Travel and Adventure: Floating through France
May 18,2007 00:00 by Ruth A. Hill

Some travelers never leave cities like London and Paris. Urban culture and sophistication are all they want. Others sample the cities then retreat to the countryside for a wander.

FRANCE BY BARGE - The Adrienne is an all-suite, 12-passenger barge cruiser with a crew of six. A one-week cruise of about 100 miles snakes through canals and locks from the Upper Loire to Nemours. CNS photo by Ruth Hill. 
DELIGHTFUL DINING - The Adrienne's chef, Jacques Christof, prepared meals including delicious three- and four-course dinners that came with selections from the barge's extensive wine cellar. CNS photo by Ruth Hill. 
FEELS LIKE FRANCE - Tours of chateaux like the 17th century La Bussiere are among Adrienne's shore excursions. CNS photo by Ruth Hill. 
BRING COMFORTABLE SHOES - Climbing streets in Roussillon during a shore excursion reveals ancient architectural detail. CNS photo by Ruth Hill. 
After several decades of tripping through both cultures, I've realized it's the latter that feeds my soul. Besides, the French countryside in June is gluttony for the senses. Butterflies dance across fields of blue-and-mauve lavender blossoms that nod in the sunshine. Floral clusters everywhere spill from tables, window boxes and ancient stone walls, just as they have for centuries. Jewel box villages beckon visitors to stroll their ancient streets.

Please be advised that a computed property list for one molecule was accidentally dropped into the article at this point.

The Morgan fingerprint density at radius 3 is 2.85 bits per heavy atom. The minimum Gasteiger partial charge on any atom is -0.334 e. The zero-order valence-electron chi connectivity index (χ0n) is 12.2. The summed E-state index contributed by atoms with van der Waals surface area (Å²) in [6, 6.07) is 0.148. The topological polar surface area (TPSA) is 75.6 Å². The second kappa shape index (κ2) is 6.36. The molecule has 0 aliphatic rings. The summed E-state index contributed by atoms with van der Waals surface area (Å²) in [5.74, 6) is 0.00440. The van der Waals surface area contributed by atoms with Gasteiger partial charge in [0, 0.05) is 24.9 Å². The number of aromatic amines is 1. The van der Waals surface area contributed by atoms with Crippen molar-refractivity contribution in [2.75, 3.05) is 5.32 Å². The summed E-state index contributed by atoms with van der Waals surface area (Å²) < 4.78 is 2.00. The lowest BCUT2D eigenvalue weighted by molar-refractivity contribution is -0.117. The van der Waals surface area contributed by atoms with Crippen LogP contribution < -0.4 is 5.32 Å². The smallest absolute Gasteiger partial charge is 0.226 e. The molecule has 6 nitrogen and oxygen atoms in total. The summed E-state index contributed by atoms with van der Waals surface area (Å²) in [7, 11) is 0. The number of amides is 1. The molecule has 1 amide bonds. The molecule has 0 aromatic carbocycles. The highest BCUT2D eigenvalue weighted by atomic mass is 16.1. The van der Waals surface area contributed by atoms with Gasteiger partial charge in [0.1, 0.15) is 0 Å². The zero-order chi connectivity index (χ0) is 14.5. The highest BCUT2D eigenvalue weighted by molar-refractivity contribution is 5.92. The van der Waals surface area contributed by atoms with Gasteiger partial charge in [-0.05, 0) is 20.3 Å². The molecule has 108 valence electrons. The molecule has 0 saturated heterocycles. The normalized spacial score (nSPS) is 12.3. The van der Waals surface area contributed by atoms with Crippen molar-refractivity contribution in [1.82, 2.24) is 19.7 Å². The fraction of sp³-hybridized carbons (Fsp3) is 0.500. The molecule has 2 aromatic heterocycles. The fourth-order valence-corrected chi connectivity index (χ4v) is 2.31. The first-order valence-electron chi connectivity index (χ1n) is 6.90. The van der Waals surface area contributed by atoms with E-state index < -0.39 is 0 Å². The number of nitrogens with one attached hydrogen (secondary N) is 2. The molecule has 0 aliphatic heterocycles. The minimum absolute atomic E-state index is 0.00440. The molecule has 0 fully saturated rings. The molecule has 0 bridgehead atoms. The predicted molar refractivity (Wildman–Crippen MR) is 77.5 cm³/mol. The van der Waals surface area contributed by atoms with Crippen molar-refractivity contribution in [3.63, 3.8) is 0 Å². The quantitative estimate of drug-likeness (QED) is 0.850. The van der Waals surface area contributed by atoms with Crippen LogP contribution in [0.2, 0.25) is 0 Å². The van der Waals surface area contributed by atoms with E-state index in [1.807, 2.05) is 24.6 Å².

What better way, Carol and I decided, to touch all this travel seduction than to float it. We'd do a barge cruise on the canals of the Upper Loire Valley, then ride some roads through choice parts of indomitable Provence. And finally, with an airborne float for indelible thrills, we'd complete a plan to pleasure the most seasoned Francophile.

Our water float week commenced on the all-suite, 12-passenger Adrienne, after a day and night at French Country Waterways' preferred Parisian accommodation, the palatial Hotel Meurice. Because we were across from the Tuileries Gardens, we had good vantage on some satisfying capital highlights - such as Musee d'Orsay and its stunning art collections. A night bus tour left us with lasting memories of the City of Lights. All that magic cast our mood for the all-inclusive waterborne elegance ahead of us.

Capt. Glen Moynan, one of the several bilingual British expatriates we encountered throughout our journey, met us and our fellow passengers at the Meurice. He drove us a couple of hours south on the barge's private minicoach to the Adrienne's Chatillon-Sur-Loire mooring.

Our group was all American. It was clear right away that four fun couples from eastern Pennsylvania would set a lively pace for the cruise. From the beginning, they grafted us into their fun - biking and hiking towpaths, bocce ball play after dinner and lively exchanges about travel and French history. Those folks were a lucky surprise component to the experience. Any pre-cruise trepidation we'd had about whether we might get stuck in close quarters with undesirable companions vanished immediately.